Bud rot is a significant yield and quality constrain for many cannabis growers! Also referred to as botrytis, this problem is quite common, and it tends to attack your largest, thickest buds, killing them and wasting away months of hard work. 

Hence, it’s important that you learn how to identify and stop bud rot successfully, given that this problem can destroy your entire harvest.

What Is Bud Rot?

Bud rot is a common type of mold or fungal pathogen that develops inside cannabis buds. Although the appearance of this mold commonly occurs in the later stages of bud development, it typically attacks the stem inside of the bud much earlier, but remains dormant. 

Once the conditions become suitable, the mold rapidly rots the stem and quickly spreads to the outsides, resulting in bud death. Often, the affected buds will develop dusty white spores that can be quite problematic as they easily spread to other parts of the plant and throughout the grow space.

Besides being frustrating, bud rot is a potential cause of economic disaster, destroying an otherwise healthy harvest. Unfortunately, it’s rather difficult to detect the problem in its early stages of development, and denser buds are more vulnerable. 

But the good news is that the causes of bud rot are pretty straightforward. This means that successfully salvaging bud rot is possible with the correct information. 

What Does Bud Rot Look Like? 

bud rot

Identifying bud rot can be pretty difficult, especially for those new to cannabis growing. So, let’s quickly go through the most common but not very obvious signs of bud rot weed: 

Bud rot infection will become visible in certain parts of the plant. It commonly starts infecting the larger, denser buds, especially those grown indoors. Outdoor plants can also be affected by this type of mold. They usually develop patches all over, especially after a few rainy days and towards the end of the season when your buds are big and dense. 

Bud rot typically starts by infecting the stem inside the buds. Although it can be hard to see from the outside, the stem will soon start to appear gray and gooey. The rot will further spread to the buds, forming a wispy, gray web or white dust (spores) on top of them. 

Please note that once your buds begin to rot, they can no longer be saved, and the high chances are that the whole plant is infected as well. 

As bud rot advances, the buds in question will easily separate, revealing a dark brown or gray and possibly dusty inside. The dust spores can easily be spread to other healthy plants by wind, water, or people.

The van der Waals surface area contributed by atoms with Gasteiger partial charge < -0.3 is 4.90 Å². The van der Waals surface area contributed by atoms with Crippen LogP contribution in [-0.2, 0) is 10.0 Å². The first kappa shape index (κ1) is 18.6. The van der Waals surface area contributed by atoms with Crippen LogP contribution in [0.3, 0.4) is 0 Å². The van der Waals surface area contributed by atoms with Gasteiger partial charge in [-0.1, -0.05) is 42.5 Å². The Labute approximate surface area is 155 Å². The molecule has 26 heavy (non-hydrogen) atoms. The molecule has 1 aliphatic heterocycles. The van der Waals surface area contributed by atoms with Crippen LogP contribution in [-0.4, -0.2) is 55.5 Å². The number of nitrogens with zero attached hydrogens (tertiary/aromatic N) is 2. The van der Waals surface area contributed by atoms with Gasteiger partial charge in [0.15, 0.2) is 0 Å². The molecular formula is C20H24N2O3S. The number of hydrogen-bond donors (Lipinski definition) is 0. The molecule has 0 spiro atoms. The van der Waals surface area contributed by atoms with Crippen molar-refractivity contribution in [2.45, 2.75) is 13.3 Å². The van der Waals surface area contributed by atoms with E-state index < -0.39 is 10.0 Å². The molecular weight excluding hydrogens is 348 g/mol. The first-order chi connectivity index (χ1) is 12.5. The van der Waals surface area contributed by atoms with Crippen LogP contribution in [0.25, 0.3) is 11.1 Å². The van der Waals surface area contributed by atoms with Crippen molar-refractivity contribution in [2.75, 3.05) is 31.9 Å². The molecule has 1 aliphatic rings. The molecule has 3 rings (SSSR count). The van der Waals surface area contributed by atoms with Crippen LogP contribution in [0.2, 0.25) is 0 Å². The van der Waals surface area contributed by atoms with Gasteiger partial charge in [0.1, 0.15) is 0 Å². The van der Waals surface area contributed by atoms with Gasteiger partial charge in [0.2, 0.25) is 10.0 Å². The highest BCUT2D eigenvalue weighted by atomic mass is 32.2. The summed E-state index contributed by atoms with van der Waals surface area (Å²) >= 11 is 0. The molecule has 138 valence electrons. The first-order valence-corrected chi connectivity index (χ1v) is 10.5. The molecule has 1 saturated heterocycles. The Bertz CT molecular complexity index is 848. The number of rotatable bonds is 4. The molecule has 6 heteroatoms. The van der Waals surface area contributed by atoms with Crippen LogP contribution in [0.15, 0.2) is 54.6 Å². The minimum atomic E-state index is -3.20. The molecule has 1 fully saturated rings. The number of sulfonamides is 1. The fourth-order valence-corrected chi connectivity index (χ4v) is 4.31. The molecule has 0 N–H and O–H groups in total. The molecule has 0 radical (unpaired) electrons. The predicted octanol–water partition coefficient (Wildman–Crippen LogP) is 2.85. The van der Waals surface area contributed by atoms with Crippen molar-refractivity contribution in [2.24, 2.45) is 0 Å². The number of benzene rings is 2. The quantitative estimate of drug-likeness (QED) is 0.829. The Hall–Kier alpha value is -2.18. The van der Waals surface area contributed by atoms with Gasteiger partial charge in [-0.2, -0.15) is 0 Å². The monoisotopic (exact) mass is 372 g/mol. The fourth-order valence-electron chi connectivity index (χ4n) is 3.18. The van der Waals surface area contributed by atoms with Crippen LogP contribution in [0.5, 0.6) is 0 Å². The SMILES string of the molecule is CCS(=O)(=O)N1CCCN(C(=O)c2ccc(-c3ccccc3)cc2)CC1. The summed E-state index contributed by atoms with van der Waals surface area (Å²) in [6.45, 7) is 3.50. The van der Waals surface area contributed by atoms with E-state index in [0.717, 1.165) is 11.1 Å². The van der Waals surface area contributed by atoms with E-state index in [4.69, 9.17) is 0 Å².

Therefore, if you suspect bud rot, you should immediately inspect your plants and check between the spaces in the buds. If any crops are infected, isolate them before cutting and discarding the affected areas. This allows the rest of the plant to continue growing normally. But if the infection is widespread, consider cutting down and discarding the whole plant to protect your other health crops. 

You can easily identify mold in cured buds by carefully breaking them apart. Infected buds will have a gray web or dusty inside. Immediately discard the product as it is not safe for consumption. Other ways to identify mold in cured buds include a musty, old smell and a sour taste that lingers at the back of your throat. 

Identifying Bud Rot Early 

Cannabis bud rot begins as a fluffy and white growth that develops in the middle or on the sides of your dense buds. 

Within the shortest time, however, the white mold will darken into a gray/brown growth that rapidly burrows into the heart of your buds. At this point, the fungus is already taking hold. And you may see its initial stages of development on the sides of the buds, allowing you to deal with the infection at its early stages. 

Keep in mind that unless you are very keen, the chances are that you probably will never see the initial stages of mold development before it quickly darkens and begins rotting your buds from the inside out. 

Once parts of your plant are infected, the buds may initially look okay on the outside. But soon, you’ll notice that they’re dying in patches, i.e., the affected areas start drying out, becoming easier to pull apart. And depending on the species of mold/fungi infecting, the insides of the buds will turn purple, brown, or even gray. 

What Causes Bud Rot? 

Bud rot weed is caused by a destructive type of fungus referred to as Botrytis cinerea. While Botrytis is the most common type of fungus that causes cannabis bud rot, there are also other types of fungus that can attack buds. However, the symptoms and effects are generally similar.